Rossellini hits upon a brilliant device to buttress the authenticity of his fiction with facts: he begins each section with newsreel footage as an announcer sets the scene—”On the night of July 10, 1943, the Allied fleet opened fire on the southern coast of Sicily,” and so on—before smoothly easing us into the invented tale. Though Paisan is as much a synthesis of different forms and styles as Open City, the multipart construction of the narrative hides the seams better, paradoxically giving the entire work a greater sense of unity. The conclusions of most of the stories are grim—communication breaks down, hope gives way to despair, the enemy takes the upper hand—but the film is shot through with flashes of moral illumination and mutual understanding, fleeting moments of connection and compassion. Paisan is a deeper, more searching exploration of the territory Open City had scouted; its break with earlier cinematic traditions is cleaner, its embrace of the new more assured and decisive.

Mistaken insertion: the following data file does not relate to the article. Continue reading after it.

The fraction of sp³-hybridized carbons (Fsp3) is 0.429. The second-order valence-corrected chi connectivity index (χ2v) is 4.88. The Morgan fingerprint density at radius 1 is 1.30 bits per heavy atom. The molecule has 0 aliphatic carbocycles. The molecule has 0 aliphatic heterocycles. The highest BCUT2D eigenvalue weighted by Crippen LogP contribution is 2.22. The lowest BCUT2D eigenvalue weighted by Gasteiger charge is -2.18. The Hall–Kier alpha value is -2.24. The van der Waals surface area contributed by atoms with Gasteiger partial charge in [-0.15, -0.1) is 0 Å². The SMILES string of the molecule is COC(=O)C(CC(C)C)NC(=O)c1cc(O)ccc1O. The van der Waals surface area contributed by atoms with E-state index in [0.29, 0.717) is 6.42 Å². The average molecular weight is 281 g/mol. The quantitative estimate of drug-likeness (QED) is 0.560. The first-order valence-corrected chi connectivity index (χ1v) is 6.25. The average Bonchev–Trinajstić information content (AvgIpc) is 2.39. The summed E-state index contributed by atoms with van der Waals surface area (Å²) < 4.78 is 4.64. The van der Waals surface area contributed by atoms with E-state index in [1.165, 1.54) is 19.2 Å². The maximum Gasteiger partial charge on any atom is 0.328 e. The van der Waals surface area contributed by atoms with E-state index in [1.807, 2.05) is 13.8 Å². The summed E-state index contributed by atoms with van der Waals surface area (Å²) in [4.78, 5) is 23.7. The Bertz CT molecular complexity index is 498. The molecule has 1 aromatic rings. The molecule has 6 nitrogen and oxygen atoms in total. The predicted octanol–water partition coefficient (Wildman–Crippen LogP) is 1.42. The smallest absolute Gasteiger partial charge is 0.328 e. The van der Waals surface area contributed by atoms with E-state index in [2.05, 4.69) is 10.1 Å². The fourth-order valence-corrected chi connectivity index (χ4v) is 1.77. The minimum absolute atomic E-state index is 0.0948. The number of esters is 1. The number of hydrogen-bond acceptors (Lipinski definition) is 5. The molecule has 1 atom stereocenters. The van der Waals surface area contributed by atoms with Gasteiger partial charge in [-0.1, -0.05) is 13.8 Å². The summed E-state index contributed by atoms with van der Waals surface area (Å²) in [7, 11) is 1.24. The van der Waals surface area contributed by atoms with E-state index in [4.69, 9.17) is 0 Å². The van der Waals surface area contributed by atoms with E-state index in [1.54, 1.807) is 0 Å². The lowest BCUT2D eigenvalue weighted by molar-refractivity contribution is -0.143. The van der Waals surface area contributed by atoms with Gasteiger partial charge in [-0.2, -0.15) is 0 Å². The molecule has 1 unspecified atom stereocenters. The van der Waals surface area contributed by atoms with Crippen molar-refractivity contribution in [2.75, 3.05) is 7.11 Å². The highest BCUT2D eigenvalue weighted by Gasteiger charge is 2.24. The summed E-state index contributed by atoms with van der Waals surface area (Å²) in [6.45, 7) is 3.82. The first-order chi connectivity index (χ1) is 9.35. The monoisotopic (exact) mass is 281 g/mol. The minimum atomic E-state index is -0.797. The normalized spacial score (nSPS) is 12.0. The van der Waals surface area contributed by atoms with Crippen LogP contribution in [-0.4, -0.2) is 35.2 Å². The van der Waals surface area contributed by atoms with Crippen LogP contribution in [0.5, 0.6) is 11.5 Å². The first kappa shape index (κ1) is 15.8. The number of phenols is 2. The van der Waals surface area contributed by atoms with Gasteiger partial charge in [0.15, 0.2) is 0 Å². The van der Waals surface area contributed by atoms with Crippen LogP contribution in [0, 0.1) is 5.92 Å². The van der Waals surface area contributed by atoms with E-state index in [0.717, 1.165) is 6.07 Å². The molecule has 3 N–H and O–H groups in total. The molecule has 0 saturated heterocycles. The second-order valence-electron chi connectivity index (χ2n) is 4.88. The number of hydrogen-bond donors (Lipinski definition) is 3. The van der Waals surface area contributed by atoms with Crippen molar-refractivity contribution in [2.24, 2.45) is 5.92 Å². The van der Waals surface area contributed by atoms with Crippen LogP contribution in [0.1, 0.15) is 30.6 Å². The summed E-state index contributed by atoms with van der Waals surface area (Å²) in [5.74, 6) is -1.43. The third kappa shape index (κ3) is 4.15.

Rossellini closes out his war trilogy with an investigation of what the war had done to Germany, Italy’s former ally turned oppressor, now fallen into defeat and disgrace. The previous films had been ensemble pieces; Germany Year Zero (1948) is a single-character study—and what a study, what a character! Thirteen-year-old Edmund (Edmund Meschke) lives in an overcrowded Berlin tenement his family shares with several others. His father is old, ailing, and wracked by self-pity; his older brother, who fought in the German Army, refuses to register with the new government for fear of being arrested as a war criminal, and thus can’t work or put food on the table; his older sister is dangerously close to turning tricks to help them all survive. Edmund navigates the rubble of his broken city, in search of sustenance of any kind—money, food, guidance, companionship, a reason to live. None are to be found. (Rossellini had lost his young son Romano to illness in 1946, which presumably added to the story’s unremitting bleakness.)